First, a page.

Sundi Records was owned by Gil Cabot (Gilbert A. Cabot), and was based in Tampa, Florida, until
about 1971, when Cabot moved the company to Hollywood, California. The stories of both Sundi and
Cabot are complicated. What we will present here is a summary of what we think are some facts about
the label's releases and their one hit, "Love (Can Make You Happy)" by Mercy.
The first Sundi record we can find referenced is Sundi 103/104, "Wild Rebels"/"Come See About Me" by the Other Side, released in 1967. Starting in 1968, Cabot put out a couple of albums, Lookin' for a Free Way by Pat Henry [Sundi SRLP 6801] and The Man from Spain by Clemente Ochoa [Sundi SRLP 6802]. Cabot continued the 6800 series with the new singles released that year. SR 6803, which was a single issued on the Fuljac label (a sister label also owned by Cabot), "There's a Flower Shop"/"With Someone You Love" by Paradox, and more singles (including 45s by Agency, the Impacs, and Jim Downing & the Renegade Brass) followed. By the time Cabot reached SR 6811 in late 1968, "Love (Can Make You Happy)" by Mercy, he knew he had a hit.
Mercy was a group started by Jack Sigler, Jr., with former members of his high school, Brandon High in Brandon, near Tampa, Florida. They spent about a year after graduating performing from Tampa to Miami. After several personnel changes, Mercy settled in as an eight-person congregation consisting of Jack Sigler, Brenda McNish, Debbie Lewis, Ronnie Caudill, Ann Sigler, John Hudson, Roy Schultz, and Lou Vasenda.
Jack's father knew a Hollywood movie producer who in 1968 had come to Tampa to shoot a movie called Fireball Jungle. The producer, George Roberts, heard Mercy through the senior Sigler and asked them to perform a song in his movie. Jack had written "Love (Can Make You Happy)" in high school and the group performed it for the movie. Lead guitarist Ronnie Caudill also wrote "Fire Ball," an instrumental for the film. The movie was finished in 1969, but apparently not widely released to theaters. It was a car crash and violence extravaganza, and several clips and trailers are available on the internet.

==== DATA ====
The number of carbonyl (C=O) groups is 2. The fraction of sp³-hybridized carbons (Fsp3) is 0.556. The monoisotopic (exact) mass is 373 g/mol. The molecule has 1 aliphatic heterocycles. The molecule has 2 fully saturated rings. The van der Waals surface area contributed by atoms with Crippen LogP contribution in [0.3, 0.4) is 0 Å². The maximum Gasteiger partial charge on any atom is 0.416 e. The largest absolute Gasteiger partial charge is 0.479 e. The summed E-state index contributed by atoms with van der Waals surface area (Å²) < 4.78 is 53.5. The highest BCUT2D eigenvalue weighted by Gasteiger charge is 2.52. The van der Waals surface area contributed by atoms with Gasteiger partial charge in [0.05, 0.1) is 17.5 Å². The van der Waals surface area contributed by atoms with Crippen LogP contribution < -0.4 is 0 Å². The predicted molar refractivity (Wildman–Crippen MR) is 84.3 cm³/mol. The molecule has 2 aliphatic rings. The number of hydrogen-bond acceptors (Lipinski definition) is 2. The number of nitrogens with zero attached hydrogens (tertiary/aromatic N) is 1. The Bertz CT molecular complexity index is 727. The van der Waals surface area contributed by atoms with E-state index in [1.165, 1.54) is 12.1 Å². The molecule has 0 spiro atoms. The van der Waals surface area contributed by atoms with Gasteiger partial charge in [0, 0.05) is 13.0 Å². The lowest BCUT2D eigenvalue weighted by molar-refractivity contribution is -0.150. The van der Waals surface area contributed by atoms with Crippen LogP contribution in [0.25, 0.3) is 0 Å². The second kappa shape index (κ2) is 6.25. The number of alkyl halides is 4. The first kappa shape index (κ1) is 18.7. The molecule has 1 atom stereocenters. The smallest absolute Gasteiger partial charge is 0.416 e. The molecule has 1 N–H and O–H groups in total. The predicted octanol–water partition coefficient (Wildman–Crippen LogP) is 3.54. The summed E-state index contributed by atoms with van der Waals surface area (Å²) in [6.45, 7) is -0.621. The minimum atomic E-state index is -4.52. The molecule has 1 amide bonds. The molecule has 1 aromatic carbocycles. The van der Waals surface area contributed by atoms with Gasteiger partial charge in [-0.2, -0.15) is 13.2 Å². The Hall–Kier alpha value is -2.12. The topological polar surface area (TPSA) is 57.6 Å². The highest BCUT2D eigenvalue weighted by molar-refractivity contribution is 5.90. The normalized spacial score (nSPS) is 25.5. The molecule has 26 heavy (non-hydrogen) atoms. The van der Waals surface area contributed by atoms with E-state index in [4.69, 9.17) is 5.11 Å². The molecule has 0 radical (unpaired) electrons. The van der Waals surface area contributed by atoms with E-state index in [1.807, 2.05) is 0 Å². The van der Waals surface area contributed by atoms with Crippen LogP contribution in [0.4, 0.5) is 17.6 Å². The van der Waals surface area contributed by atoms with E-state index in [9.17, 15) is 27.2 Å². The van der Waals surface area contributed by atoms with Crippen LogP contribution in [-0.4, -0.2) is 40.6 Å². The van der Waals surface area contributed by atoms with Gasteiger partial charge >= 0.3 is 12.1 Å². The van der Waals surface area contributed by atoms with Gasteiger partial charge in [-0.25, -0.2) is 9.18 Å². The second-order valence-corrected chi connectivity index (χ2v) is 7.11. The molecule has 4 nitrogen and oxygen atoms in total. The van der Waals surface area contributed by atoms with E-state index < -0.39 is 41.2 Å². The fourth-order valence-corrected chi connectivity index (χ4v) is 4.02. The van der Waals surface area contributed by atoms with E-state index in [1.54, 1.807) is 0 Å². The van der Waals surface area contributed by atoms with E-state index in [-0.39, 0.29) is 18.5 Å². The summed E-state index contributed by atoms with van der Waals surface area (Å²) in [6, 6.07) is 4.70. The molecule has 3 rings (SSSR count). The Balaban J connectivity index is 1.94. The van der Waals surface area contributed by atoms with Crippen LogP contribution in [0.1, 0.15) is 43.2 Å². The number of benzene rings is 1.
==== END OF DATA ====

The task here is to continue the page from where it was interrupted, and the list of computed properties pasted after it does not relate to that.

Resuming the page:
Jack's father put up some cash for the group to record their songs as a single (it may be this recording that was used for the group to lip-synch to in the film). Gil Cabot agreed to release the single on his Sundi label, and did some "sweetening" of the tracks at CFP Studios. About this time, Jack Sigler, the group's leader and manager, reportedly joined the Navy, leaving the group without a leader.
Cabot released the record in November, 1968, and promoted it locally in Florida, where it received airplay and good reviews in Miami and Sarasota. He knew he had a hit, but knew he couldn't do national distribution by himself, so he went to Philadelphia and signed a deal in late February with Jamie/Guyden owner Harold Lipsius, whereby Jamie/Guyden would distribute the Mercy single nationally. With that agreement in place, Lipsius got to work and the record entered the national charts on April 12, 1969, eventually making #2 on both the Hot 100 and Easy Listening charts (it was certified a million-selling gold record by the RIAA on July 15, 1969). So far, so good. Then the fun began.
Without Jack Sigler, Cabot had no group to promote at live appearances, and no group to record an album to go with their hit. Cabot had reportedly met with Sigler earlier and discussed having a "tour group" to make appearances, explaining to him that not having a group could be a deal-breaker if they wanted to get national distribution. Sigler didn't have much choice, since he was not going to be available, so Cabot found a trio of background vocalists to stand in as "Mercy". Who these singers were is not exactly clear, since they weren't identified on the Sundi album issued in early June, 1969. The three women pictured on the album cover have all the look of professional models, and are unlikely to be the actual singers. Elsewhere, it was reported (unconfirmed) that the trio who recorded the rest of the Sundi album were Gil Cabot's wife, his secretary, and his secretary's sister (the latter two may be apocryphal, but Cabot's wife is commonly noted as one of the singers). Backing instruments were widely acknowledged to be by Mighty Manfred and the Wonder Dogs, a local band who had recently recorded a single for Sundi.